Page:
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Whyms v. HSBC Bank USA

United States District Court, E.D. Michigan, Southern Division

April 10, 2015

ALEXANDER WHYMS, Plaintiff,
v.
HSBC BANK USA, Defendant.

OPINION AND ORDER ACCEPTING MAGISTRATE JUDGE'S REPORT AND RECOMMENDATION

BERNARD A. FRIEDMAN, Senior District Judge.

This matter is presently before the Court on plaintiff's motion for injunctive relief [docket entry 3] and defendant's motion to dismiss [docket entry 20]. Magistrate Judge Elizabeth A. Stafford has submitted a Report and Recommendation ("R&R") in which she recommends that plaintiff's motion be denied and that defendant's motion be granted. Plaintiff has filed objections to the R&R. Pursuant to Fed.R.Civ.P. 72(b)(3), the Court reviews de novo those portions of the R&R to which a party has timely and properly objected.

This is a "wrongful foreclosure" action. Plaintiff alleges that defendant, the mortgagee, wrongfully foreclosed the mortgage on plaintiff's home and sold the property by advertisement. The complaint asserts two claims: "illegal foreclosure/professional malpractice" (Count I) and "violation of Fair Debt Collections Act" (Count II). For relief, plaintiff seeks damages. In his separately filed motion for injunctive relief, plaintiff asks that the Court "grant injunctive relief for the reasons set forth in his complaint."

The magistrate judge recommends that the Court grant defendant's motion to dismiss because the complaint fails to state a cognizable claim. Specifically, she notes that the "illegal foreclosure" claim is inadequately pled and that plaintiff admits he received actual notice of the sale, even if, as plaintiff claims, defendant did not follow the formal notice and publication requirements. She also notes that the "professional malpractice" claim fails because a mortgagee does not owe a mortgagor any such duty. The magistrate judge further notes that the complaint fails to state a claim under the federal or state debt collection practices statutes because no supporting facts are alleged and a mortgagee is not deemed to be a debt collector under these statutes. Finally, the magistrate judge recommends that the Court deny plaintiff's motion for injunctive relief because the motion is not supported by any citation to legal authority.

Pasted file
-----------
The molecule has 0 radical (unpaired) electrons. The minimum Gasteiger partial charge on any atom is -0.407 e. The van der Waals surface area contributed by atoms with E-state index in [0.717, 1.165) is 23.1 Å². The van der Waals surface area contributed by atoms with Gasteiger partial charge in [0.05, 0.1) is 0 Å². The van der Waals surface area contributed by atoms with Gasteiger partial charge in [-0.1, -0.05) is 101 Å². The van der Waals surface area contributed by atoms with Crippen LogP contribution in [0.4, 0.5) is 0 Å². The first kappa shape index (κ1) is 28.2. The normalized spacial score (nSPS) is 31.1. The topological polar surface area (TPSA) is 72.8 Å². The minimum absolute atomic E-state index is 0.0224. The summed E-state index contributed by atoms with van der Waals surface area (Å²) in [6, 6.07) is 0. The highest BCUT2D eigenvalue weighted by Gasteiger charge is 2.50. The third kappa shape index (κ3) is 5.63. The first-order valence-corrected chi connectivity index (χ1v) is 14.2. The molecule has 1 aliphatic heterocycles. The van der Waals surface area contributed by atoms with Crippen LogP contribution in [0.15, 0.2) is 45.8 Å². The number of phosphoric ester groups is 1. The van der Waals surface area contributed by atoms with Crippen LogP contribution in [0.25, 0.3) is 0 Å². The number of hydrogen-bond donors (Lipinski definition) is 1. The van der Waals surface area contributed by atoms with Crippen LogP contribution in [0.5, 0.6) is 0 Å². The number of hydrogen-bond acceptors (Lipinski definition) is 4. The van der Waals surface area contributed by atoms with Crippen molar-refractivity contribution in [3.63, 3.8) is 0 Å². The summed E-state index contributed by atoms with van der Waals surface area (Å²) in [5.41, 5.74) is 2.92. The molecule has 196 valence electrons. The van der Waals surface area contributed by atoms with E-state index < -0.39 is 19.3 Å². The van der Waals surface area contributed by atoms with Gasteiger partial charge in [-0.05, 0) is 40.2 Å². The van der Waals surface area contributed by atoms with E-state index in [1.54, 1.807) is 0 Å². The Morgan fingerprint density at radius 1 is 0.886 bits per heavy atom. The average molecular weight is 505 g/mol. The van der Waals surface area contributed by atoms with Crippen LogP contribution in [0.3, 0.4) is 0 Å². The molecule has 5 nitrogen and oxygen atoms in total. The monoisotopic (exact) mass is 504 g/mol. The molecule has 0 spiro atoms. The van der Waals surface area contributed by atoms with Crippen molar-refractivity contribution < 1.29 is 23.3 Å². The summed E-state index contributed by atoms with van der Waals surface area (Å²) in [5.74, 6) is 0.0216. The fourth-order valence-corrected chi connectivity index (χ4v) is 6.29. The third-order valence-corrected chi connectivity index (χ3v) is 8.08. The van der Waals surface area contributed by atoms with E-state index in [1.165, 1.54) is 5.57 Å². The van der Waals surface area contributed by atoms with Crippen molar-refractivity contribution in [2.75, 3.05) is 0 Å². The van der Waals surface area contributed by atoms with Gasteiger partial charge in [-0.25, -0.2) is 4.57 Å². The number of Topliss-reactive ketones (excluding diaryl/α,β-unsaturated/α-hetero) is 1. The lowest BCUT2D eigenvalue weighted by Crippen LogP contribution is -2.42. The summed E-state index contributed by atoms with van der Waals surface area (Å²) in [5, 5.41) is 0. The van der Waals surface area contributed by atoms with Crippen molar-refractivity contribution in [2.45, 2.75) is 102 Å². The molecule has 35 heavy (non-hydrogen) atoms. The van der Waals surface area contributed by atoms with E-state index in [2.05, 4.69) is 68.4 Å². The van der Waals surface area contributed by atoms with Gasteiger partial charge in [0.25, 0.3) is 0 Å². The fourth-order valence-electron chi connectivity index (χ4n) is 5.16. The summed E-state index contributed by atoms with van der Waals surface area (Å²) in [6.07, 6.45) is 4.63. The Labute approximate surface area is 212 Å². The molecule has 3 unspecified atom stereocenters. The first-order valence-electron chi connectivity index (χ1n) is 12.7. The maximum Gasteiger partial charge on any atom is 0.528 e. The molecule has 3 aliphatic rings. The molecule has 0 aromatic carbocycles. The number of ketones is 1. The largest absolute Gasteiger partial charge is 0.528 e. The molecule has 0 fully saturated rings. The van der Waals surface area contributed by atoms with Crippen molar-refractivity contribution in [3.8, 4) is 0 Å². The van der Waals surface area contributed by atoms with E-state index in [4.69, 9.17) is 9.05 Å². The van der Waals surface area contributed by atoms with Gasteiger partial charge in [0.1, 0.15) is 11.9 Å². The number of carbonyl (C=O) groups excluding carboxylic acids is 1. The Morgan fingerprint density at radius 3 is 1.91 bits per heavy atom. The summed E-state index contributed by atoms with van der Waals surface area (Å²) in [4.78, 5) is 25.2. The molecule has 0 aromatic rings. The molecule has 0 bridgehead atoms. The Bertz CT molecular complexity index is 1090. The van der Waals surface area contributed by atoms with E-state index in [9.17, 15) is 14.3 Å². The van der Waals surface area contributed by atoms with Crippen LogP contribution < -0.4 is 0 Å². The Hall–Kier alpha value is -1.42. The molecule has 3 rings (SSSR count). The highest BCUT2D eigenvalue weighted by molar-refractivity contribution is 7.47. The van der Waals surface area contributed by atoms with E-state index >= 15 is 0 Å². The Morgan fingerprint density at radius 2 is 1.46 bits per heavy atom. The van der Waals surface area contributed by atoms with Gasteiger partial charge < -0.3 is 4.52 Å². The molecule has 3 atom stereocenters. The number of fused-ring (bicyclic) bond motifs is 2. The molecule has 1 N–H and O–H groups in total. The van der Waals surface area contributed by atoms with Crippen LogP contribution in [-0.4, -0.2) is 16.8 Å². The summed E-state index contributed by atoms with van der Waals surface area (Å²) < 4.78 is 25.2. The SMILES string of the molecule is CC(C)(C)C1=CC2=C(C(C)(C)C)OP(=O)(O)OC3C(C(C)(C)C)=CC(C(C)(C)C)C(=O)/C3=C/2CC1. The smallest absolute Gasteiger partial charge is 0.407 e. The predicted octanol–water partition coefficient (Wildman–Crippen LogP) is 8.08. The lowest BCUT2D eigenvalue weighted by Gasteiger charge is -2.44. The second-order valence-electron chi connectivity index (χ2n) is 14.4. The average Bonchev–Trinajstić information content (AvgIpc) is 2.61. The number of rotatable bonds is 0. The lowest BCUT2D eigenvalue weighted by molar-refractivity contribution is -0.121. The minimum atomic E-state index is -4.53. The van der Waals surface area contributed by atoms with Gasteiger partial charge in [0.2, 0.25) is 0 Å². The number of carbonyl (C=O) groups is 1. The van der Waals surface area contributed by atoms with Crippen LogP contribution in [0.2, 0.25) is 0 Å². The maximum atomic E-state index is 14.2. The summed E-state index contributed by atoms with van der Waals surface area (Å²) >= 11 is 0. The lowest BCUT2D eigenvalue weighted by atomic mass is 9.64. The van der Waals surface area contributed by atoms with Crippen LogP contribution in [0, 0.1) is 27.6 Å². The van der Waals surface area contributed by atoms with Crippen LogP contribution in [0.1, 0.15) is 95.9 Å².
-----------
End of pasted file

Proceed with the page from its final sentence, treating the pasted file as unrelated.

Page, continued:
In his objections, plaintiff argues generally that the motion to dismiss should be denied because the allegations in the complaint suffice to put defendant on notice as to the nature of the claims.

Having reviewed the pleadings, the motion papers, the R&R, and plaintiff's objections, the Court agrees with the magistrate judge's analysis. In addition to the reasons suggested by the magistrate judge, the Court notes that any challenge to the foreclosure in this matter is barred because defendant previously obtained a judgment of foreclosure in state court. That judgment is res judicata and prevents plaintiff from asserting any claim to the subject property. Moreover, the Rooker-Feldman doctrine prevents this Court from entertaining any such claim, as the claim necessarily calls into question a state court judgment. See Tropf v. Fidelity Nat. Title Ins. Co., 289 F.3d 929, 936-37 (6th Cir. 2002) (discussing Rooker-Feldman doctrine). The "professional malpractice" and "violation of fair debt collections act" claims fail for the reasons urged by the magistrate judge. Accordingly,

IT IS ORDERED that Magistrate Judge Stafford's R&R is hereby accepted and adopted as the findings and conclusions of the Court.

IT IS FURTHER ORDERED that plaintiff's motion for injunctive relief is denied.

IT IS FURTHER ORDERED that defendant's motion to dismiss is granted.


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